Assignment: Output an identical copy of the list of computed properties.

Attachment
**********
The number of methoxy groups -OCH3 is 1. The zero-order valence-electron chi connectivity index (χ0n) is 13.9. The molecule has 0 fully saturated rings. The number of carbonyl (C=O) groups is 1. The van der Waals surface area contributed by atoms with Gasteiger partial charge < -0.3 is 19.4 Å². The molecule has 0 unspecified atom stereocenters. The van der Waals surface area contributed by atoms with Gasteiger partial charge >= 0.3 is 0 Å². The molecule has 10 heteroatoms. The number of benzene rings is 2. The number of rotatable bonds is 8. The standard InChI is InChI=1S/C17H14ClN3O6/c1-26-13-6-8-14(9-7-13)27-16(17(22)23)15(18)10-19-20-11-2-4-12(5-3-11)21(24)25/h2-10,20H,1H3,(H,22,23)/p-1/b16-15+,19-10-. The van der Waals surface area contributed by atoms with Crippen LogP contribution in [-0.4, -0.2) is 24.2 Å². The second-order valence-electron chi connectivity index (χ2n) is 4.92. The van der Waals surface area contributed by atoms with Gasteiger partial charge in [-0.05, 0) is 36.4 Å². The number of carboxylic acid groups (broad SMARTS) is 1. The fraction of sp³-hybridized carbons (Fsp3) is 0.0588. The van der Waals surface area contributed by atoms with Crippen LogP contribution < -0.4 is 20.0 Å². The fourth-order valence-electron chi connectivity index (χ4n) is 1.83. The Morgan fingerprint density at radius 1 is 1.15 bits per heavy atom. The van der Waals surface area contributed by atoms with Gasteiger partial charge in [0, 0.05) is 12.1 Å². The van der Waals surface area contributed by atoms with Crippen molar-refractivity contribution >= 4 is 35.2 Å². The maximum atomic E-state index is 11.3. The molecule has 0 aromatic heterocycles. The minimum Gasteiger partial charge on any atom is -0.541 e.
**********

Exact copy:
The number of methoxy groups -OCH3 is 1. The zero-order valence-electron chi connectivity index (χ0n) is 13.9. The molecule has 0 fully saturated rings. The number of carbonyl (C=O) groups is 1. The van der Waals surface area contributed by atoms with Gasteiger partial charge < -0.3 is 19.4 Å². The molecule has 0 unspecified atom stereocenters. The van der Waals surface area contributed by atoms with Gasteiger partial charge >= 0.3 is 0 Å². The molecule has 10 heteroatoms. The number of benzene rings is 2. The number of rotatable bonds is 8. The standard InChI is InChI=1S/C17H14ClN3O6/c1-26-13-6-8-14(9-7-13)27-16(17(22)23)15(18)10-19-20-11-2-4-12(5-3-11)21(24)25/h2-10,20H,1H3,(H,22,23)/p-1/b16-15+,19-10-. The van der Waals surface area contributed by atoms with Crippen LogP contribution in [-0.4, -0.2) is 24.2 Å². The second-order valence-electron chi connectivity index (χ2n) is 4.92. The van der Waals surface area contributed by atoms with Gasteiger partial charge in [-0.05, 0) is 36.4 Å². The number of carboxylic acid groups (broad SMARTS) is 1. The fraction of sp³-hybridized carbons (Fsp3) is 0.0588. The van der Waals surface area contributed by atoms with Crippen LogP contribution < -0.4 is 20.0 Å². The fourth-order valence-electron chi connectivity index (χ4n) is 1.83. The Morgan fingerprint density at radius 1 is 1.15 bits per heavy atom. The van der Waals surface area contributed by atoms with Gasteiger partial charge in [0, 0.05) is 12.1 Å². The van der Waals surface area contributed by atoms with Crippen molar-refractivity contribution >= 4 is 35.2 Å². The maximum atomic E-state index is 11.3. The molecule has 0 aromatic heterocycles. The minimum Gasteiger partial charge on any atom is -0.541 e.